Astronaut Dale A. Gardner, having just completed the major portion of his second extravehicular activity (EVA) period in three days, holds up a “For Sale” sign refering to the two satellites, Palapa B-2 and Westar 6 that they retrieved from orbit after their Payload Assist Modules (PAM) failed to fire.

There’s nothing novel about the idea of charging someone big bucks for a trip into space. Russia started charging a string of ultra-wealthy people $20 million or more for a trip to the International Space Station (ISS) And several private companies will soon follow, but now NASA might soon be joining Richard Branson, Jeff Bezos, and Elon Musk in the space-for-profit race.

That was just practice for charging NASA per seat on its Soyuz rockets, but the tables are about to turn. NASA will soon have access to SpaceX and Boeing spacecraft, and it’s considering flying some space tourists of its own.

After watching the billionaires’ respective Virgin Galaxy, Blue Origin, and SpaceX race to blast tourists out of the earth’s atmosphere, NASA is considering a proposal to sell private citizens tickets aboard rockets to and from the International Space Station (ISS).

The Washington Post notes the agency is mulling the possibility of offering seats to private tourists on the ships that take astronauts to the International Space Station, similar to how Russia has accepted space tourists in the past.

The move would be a big departure from the agency’s traditional mission – focused purely on science and space exploration. In fact, to generate revenue, NASA may also seek to allow commercial use of its logo and astronauts the opportunity to appear in commercials, in addition to other promotional activities – an effort to feature the agency more prominently in American culture.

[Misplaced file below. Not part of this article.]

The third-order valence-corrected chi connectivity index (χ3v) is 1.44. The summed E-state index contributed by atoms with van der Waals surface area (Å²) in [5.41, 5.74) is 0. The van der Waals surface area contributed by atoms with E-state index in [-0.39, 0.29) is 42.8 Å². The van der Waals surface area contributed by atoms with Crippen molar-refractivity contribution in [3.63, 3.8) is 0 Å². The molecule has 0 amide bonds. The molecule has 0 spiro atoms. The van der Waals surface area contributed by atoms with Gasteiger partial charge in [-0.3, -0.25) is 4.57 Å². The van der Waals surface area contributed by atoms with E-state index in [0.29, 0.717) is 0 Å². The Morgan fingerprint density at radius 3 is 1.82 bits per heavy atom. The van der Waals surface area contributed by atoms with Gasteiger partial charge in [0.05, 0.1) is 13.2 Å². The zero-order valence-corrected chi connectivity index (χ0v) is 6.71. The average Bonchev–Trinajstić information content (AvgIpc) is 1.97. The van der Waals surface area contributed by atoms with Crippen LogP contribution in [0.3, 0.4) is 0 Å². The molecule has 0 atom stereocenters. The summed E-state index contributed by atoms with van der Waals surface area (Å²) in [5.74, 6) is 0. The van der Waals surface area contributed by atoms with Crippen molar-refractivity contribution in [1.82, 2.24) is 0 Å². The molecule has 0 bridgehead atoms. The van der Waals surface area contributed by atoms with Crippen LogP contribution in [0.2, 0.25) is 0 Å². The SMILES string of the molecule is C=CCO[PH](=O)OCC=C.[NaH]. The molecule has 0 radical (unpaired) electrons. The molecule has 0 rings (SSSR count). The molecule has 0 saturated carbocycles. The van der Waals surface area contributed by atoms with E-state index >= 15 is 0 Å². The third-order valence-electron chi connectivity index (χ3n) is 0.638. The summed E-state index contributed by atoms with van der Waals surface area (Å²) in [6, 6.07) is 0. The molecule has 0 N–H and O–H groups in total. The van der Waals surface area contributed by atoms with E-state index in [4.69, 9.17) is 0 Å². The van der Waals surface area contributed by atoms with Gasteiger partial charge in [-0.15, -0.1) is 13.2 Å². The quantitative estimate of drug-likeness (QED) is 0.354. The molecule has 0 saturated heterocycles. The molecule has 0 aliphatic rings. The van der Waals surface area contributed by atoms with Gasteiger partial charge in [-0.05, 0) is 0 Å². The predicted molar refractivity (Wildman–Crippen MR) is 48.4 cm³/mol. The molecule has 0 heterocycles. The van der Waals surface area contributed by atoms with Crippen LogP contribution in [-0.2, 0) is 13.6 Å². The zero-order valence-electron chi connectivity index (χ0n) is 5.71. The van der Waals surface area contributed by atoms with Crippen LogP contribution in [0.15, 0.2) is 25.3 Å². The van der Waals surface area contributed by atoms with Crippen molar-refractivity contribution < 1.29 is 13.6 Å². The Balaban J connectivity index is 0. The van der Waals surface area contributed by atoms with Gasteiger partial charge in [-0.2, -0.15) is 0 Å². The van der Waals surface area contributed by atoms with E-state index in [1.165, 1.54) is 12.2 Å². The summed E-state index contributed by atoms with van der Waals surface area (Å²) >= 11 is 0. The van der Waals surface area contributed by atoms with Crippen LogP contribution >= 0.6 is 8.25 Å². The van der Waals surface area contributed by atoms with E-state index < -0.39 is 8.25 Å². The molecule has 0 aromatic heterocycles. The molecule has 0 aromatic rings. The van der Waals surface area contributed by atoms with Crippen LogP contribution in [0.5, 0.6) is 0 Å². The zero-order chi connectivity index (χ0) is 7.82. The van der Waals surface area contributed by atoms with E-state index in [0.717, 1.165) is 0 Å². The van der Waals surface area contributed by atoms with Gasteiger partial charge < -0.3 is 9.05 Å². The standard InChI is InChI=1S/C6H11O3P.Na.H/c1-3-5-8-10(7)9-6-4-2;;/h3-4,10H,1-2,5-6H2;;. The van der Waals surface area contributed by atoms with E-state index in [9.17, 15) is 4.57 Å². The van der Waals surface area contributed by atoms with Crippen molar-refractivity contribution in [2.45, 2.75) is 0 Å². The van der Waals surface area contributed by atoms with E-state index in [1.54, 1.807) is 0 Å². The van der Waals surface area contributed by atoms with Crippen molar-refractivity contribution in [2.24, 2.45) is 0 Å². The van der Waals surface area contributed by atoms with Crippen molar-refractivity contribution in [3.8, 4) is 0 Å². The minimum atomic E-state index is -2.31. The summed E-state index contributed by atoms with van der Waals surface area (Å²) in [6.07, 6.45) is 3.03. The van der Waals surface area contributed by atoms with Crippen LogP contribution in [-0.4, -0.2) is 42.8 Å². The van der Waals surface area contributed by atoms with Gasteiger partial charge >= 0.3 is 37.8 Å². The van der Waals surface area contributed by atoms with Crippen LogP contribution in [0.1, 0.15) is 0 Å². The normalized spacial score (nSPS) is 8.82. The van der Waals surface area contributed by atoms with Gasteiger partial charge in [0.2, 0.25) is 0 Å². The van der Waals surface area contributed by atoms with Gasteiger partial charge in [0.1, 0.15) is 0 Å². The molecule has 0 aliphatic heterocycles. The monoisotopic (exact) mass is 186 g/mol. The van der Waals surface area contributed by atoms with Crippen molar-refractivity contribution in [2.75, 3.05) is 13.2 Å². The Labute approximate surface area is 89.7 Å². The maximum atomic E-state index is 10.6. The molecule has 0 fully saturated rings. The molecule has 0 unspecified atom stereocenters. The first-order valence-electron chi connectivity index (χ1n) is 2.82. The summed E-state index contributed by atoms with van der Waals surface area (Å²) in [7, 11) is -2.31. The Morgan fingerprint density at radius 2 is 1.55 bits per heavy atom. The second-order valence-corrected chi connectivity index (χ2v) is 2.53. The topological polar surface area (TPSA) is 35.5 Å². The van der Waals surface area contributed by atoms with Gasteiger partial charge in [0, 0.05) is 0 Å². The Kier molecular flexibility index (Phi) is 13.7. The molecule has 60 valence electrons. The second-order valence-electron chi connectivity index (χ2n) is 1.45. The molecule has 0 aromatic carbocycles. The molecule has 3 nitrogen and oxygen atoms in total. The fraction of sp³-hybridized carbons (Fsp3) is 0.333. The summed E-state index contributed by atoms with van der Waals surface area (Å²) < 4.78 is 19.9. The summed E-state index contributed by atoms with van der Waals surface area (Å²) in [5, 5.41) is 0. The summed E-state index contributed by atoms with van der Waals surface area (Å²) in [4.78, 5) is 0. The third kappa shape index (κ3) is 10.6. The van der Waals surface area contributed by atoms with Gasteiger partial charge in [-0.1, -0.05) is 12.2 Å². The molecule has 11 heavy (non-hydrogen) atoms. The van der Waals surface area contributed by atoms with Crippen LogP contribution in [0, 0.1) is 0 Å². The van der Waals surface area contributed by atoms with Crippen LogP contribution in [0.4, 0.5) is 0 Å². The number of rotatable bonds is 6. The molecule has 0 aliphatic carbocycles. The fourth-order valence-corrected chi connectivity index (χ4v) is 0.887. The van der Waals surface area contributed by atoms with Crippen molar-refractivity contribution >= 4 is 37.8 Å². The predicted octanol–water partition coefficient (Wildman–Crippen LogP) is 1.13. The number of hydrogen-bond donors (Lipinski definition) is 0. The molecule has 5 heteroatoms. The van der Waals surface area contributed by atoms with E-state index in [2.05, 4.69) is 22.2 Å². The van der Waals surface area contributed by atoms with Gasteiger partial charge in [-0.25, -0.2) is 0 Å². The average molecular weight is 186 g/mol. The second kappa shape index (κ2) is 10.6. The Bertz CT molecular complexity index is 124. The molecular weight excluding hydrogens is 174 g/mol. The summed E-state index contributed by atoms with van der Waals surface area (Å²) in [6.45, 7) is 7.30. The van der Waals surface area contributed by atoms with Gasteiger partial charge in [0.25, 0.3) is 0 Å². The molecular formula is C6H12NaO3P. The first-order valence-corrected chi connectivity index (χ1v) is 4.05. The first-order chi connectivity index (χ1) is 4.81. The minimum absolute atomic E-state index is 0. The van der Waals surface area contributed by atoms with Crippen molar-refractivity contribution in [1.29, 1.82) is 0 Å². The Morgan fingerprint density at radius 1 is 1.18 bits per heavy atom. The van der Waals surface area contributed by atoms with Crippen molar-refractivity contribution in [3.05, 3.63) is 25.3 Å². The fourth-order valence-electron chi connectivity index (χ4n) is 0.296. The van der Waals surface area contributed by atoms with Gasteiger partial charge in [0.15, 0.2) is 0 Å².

In a statement, NASA said:

“[The agency] will be conducting a cultural assessment study in coordination with our commercial partners to ensure the companies are meeting nasa’s requirements for workplace safety, including the adherence to a drug-free environment.”

NASA doesn’t even put its logo on cargo rockets because that could be seen as an endorsement of the manufacturer. In the future, astronauts could appear in commercials, and NASA could even sell naming rights to rockets.

“I’d like to see, maybe one day, NASA astronauts on the cover of a cereal box, embedded into the American culture,”

– NASA Administrator Jim Bridenstine in an August presentation.

Although the proposal was backed by a NASA subcommittee Friday, it would have to be approved by the entire advisory council and then Bridenstine before dreams of bumming a ride into space become more of a reality.